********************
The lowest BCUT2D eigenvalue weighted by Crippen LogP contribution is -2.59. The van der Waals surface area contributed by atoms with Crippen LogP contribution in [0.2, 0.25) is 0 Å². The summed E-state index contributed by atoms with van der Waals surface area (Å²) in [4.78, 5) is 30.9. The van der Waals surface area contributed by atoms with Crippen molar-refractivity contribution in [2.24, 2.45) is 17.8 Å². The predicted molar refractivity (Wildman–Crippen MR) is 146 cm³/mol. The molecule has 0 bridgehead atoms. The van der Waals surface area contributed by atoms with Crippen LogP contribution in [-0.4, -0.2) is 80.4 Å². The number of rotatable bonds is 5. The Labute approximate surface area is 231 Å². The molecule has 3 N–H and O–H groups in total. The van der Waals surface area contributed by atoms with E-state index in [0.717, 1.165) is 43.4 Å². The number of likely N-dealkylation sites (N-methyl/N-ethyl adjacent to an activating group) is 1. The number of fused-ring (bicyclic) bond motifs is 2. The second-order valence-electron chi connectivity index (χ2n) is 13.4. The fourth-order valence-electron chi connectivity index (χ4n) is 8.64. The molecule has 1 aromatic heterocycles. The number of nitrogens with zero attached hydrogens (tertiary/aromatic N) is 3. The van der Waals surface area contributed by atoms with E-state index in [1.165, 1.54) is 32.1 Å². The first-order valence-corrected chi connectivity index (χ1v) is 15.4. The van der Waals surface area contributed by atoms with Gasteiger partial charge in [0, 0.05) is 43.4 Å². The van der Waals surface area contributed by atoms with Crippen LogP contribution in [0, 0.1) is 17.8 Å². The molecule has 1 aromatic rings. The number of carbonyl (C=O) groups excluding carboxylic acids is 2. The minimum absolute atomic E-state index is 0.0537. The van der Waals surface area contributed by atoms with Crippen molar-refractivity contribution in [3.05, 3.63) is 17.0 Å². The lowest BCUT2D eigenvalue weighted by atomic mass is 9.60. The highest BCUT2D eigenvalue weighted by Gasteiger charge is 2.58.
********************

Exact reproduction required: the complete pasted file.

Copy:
The lowest BCUT2D eigenvalue weighted by Crippen LogP contribution is -2.59. The van der Waals surface area contributed by atoms with Crippen LogP contribution in [0.2, 0.25) is 0 Å². The summed E-state index contributed by atoms with van der Waals surface area (Å²) in [4.78, 5) is 30.9. The van der Waals surface area contributed by atoms with Crippen molar-refractivity contribution in [2.24, 2.45) is 17.8 Å². The predicted molar refractivity (Wildman–Crippen MR) is 146 cm³/mol. The molecule has 0 bridgehead atoms. The van der Waals surface area contributed by atoms with Crippen LogP contribution in [-0.4, -0.2) is 80.4 Å². The number of rotatable bonds is 5. The Labute approximate surface area is 231 Å². The molecule has 3 N–H and O–H groups in total. The van der Waals surface area contributed by atoms with E-state index in [0.717, 1.165) is 43.4 Å². The number of likely N-dealkylation sites (N-methyl/N-ethyl adjacent to an activating group) is 1. The number of fused-ring (bicyclic) bond motifs is 2. The second-order valence-electron chi connectivity index (χ2n) is 13.4. The fourth-order valence-electron chi connectivity index (χ4n) is 8.64. The molecule has 1 aromatic heterocycles. The number of nitrogens with zero attached hydrogens (tertiary/aromatic N) is 3. The van der Waals surface area contributed by atoms with E-state index in [1.165, 1.54) is 32.1 Å². The first-order valence-corrected chi connectivity index (χ1v) is 15.4. The van der Waals surface area contributed by atoms with Gasteiger partial charge in [0, 0.05) is 43.4 Å². The van der Waals surface area contributed by atoms with Crippen LogP contribution in [0, 0.1) is 17.8 Å². The molecule has 1 aromatic rings. The number of carbonyl (C=O) groups excluding carboxylic acids is 2. The minimum absolute atomic E-state index is 0.0537. The van der Waals surface area contributed by atoms with Crippen molar-refractivity contribution in [3.05, 3.63) is 17.0 Å². The lowest BCUT2D eigenvalue weighted by atomic mass is 9.60. The highest BCUT2D eigenvalue weighted by Gasteiger charge is 2.58.